You know your audience best. If you can balance industry best practices with your audience’s needs, you just might be able to create that magic formula.
How can CareContent help you create awesome titles — with killer content to match? Contact us today to set up an intro call.
Healthcare Content Marketing: How Much Should It Cost?
It all starts the same way: Your healthcare organization needs to reach a certain audience online. Maybe you’ve been producing healthcare content for years, and now you have so much that you don’t know what to do with it. Or maybe you’ve just realized that content is your ticket to engagement, and you’re just getting started.
The end goal is the same, too: When your audience encounters your content, you want them to to raise their hand and become a patient, client, member, etc.
So, how much should that action cost?
Content should be considered a long-term investment, not an expense. That said, expect to make a bigger investment if …
You Need Strategy.
It’s one thing to have already ironed out your healthcare organization’s content solution. Now, you just need help executing. But if you’re looking for insight, ideas, and solutions to challenges, then the content team that helps you is more than just an extra set of hands.
Ideally, they come in on the front end when you’ve discovered the content challenge. They can get to know your organization, your challenges, your business goals, and your audience. Then, they apply years of expertise, experience, and lessons learned to pitch ideas and solutions.
Read this twice: Solid ideas are the pulse of a strong content solution. Ideas are what distinguish you from your competitor—ideas about compelling topics, distribution channels, etc.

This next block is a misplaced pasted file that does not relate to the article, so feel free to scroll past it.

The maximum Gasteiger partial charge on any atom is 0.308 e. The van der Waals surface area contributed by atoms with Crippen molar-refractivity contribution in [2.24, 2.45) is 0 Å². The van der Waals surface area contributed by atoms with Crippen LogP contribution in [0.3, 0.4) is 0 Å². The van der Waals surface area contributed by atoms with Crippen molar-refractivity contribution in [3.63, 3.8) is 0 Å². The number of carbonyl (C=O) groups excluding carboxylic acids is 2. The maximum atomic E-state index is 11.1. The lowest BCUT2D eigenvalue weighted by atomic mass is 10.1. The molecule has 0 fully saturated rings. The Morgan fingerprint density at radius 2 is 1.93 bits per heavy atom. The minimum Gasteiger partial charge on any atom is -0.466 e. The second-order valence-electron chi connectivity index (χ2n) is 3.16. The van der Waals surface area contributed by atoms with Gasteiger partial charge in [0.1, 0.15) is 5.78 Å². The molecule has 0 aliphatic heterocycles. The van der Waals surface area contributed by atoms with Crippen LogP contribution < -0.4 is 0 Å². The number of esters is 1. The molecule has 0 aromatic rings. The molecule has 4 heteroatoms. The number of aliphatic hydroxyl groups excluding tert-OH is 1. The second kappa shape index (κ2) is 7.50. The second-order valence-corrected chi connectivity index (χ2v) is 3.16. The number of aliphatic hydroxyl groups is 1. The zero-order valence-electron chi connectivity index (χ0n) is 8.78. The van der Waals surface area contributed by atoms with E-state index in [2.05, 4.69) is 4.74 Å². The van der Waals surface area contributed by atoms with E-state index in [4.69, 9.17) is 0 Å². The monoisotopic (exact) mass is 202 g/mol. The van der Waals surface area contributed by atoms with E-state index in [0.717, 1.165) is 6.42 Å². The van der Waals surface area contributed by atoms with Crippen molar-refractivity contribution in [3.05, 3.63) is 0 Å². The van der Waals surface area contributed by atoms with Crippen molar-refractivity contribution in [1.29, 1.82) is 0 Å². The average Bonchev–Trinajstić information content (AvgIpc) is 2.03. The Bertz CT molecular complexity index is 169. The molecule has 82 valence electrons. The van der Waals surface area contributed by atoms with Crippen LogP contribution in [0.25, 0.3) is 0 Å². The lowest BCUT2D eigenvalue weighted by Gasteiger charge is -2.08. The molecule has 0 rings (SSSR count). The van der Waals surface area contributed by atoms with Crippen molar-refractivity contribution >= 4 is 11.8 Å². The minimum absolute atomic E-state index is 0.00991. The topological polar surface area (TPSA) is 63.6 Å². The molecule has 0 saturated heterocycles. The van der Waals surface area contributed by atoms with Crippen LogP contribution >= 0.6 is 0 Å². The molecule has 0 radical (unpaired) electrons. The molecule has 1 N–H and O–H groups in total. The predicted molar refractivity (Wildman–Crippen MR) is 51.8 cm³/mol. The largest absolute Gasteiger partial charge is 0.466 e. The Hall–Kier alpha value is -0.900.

You want your content team to be a pack of rabid problem solvers and idea generators—and don’t expect that to be cheap.
You’re Looking For Experts.
Think of it like this: The average family medicine physician makes $225,000 annually. But a neurosurgeon—around $700,000. Why the difference? One is a specialist, offering something that you can’t find on a shelf—and you need it.
Many of our clients come to us because we are healthcare content specialists. We only work with healthcare organizations, so we know the space inside out.
Good luck trying to ask a lower-cost general interest content team to work on a project about a very technical healthcare topic, like the mechanism of action for a new drug or anything dealing with the Affordable Care Act. The acronyms alone will give them a headache.
Plus, you’ll spend precious time getting them up to speed on healthcare when they should be learning about your healthcare organization and your goals. And in the end, you may have to redo it all.
If you choose to go with a specialized healthcare content team, expect to pay for brain power, not just taskmasters.
You Need The Groundwork Done.
Content audits. Social media promotion. Analytics. Tracking down subject matter experts. These are common and important aspects of many content challenges, but they take a lot of time. And you can’t have an intern doing this unless you just like headaches.
Ideally, the same content team who tackled your strategic challenge can roll up their sleeves and execute the solution. That way, they can circle back to the strategy to build on what works and improve on what doesn’t. Plus, you’ve already developed a relationship with them.
So now, you’re paying them to lend their expertise toward taking these tasks off of your plate.
How much is that worth to you?
The Best Approach?
Let your prospective content partner know your ballpark budget. Save everyone some time, and put it out there. If you don’t know your budget, ask the prospective content partner to throw out a number. Then ask yourself: Is it worth it?
If you’re with a healthcare organization and curious about pricing for healthcare content solutions, shoot me an email (email@example.com), and I’ll let you know how CareContent charges.